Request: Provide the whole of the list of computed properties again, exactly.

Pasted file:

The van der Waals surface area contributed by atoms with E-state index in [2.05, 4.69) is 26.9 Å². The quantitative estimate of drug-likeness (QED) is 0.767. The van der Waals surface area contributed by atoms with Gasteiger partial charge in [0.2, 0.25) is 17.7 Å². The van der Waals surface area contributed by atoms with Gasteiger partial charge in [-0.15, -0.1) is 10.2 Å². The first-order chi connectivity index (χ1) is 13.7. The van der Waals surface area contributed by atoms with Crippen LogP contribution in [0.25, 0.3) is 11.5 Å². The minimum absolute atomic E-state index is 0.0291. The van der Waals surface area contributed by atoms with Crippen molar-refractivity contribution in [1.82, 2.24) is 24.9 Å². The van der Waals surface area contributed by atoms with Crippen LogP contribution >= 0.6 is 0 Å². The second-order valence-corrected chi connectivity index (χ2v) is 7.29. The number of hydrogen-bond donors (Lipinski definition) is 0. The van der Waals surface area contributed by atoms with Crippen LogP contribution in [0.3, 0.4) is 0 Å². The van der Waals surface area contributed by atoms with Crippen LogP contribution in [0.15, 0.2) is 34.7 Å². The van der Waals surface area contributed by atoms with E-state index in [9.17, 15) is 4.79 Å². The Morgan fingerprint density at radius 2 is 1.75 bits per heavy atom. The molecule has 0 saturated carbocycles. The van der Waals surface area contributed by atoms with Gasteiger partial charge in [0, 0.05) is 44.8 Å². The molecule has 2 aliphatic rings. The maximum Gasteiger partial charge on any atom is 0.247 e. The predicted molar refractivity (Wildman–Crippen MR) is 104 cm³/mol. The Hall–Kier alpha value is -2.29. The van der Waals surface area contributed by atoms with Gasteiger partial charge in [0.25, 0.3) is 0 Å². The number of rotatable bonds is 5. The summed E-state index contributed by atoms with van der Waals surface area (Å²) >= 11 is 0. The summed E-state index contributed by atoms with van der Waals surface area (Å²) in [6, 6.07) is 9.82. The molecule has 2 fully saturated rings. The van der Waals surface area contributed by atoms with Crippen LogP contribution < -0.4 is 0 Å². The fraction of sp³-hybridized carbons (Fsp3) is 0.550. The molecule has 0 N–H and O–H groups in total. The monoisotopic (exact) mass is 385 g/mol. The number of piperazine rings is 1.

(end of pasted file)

The van der Waals surface area contributed by atoms with E-state index in [2.05, 4.69) is 26.9 Å². The quantitative estimate of drug-likeness (QED) is 0.767. The van der Waals surface area contributed by atoms with Gasteiger partial charge in [0.2, 0.25) is 17.7 Å². The van der Waals surface area contributed by atoms with Gasteiger partial charge in [-0.15, -0.1) is 10.2 Å². The first-order chi connectivity index (χ1) is 13.7. The van der Waals surface area contributed by atoms with Crippen LogP contribution in [0.25, 0.3) is 11.5 Å². The minimum absolute atomic E-state index is 0.0291. The van der Waals surface area contributed by atoms with Crippen molar-refractivity contribution in [1.82, 2.24) is 24.9 Å². The van der Waals surface area contributed by atoms with Crippen LogP contribution >= 0.6 is 0 Å². The second-order valence-corrected chi connectivity index (χ2v) is 7.29. The number of hydrogen-bond donors (Lipinski definition) is 0. The van der Waals surface area contributed by atoms with Crippen LogP contribution in [0.3, 0.4) is 0 Å². The van der Waals surface area contributed by atoms with Crippen LogP contribution in [0.15, 0.2) is 34.7 Å². The van der Waals surface area contributed by atoms with E-state index in [9.17, 15) is 4.79 Å². The Morgan fingerprint density at radius 2 is 1.75 bits per heavy atom. The molecule has 0 saturated carbocycles. The van der Waals surface area contributed by atoms with Gasteiger partial charge in [0, 0.05) is 44.8 Å². The molecule has 2 aliphatic rings. The maximum Gasteiger partial charge on any atom is 0.247 e. The predicted molar refractivity (Wildman–Crippen MR) is 104 cm³/mol. The Hall–Kier alpha value is -2.29. The van der Waals surface area contributed by atoms with Gasteiger partial charge in [0.25, 0.3) is 0 Å². The number of rotatable bonds is 5. The summed E-state index contributed by atoms with van der Waals surface area (Å²) >= 11 is 0. The summed E-state index contributed by atoms with van der Waals surface area (Å²) in [6, 6.07) is 9.82. The molecule has 2 fully saturated rings. The van der Waals surface area contributed by atoms with Crippen LogP contribution < -0.4 is 0 Å². The fraction of sp³-hybridized carbons (Fsp3) is 0.550. The molecule has 0 N–H and O–H groups in total. The monoisotopic (exact) mass is 385 g/mol. The number of piperazine rings is 1.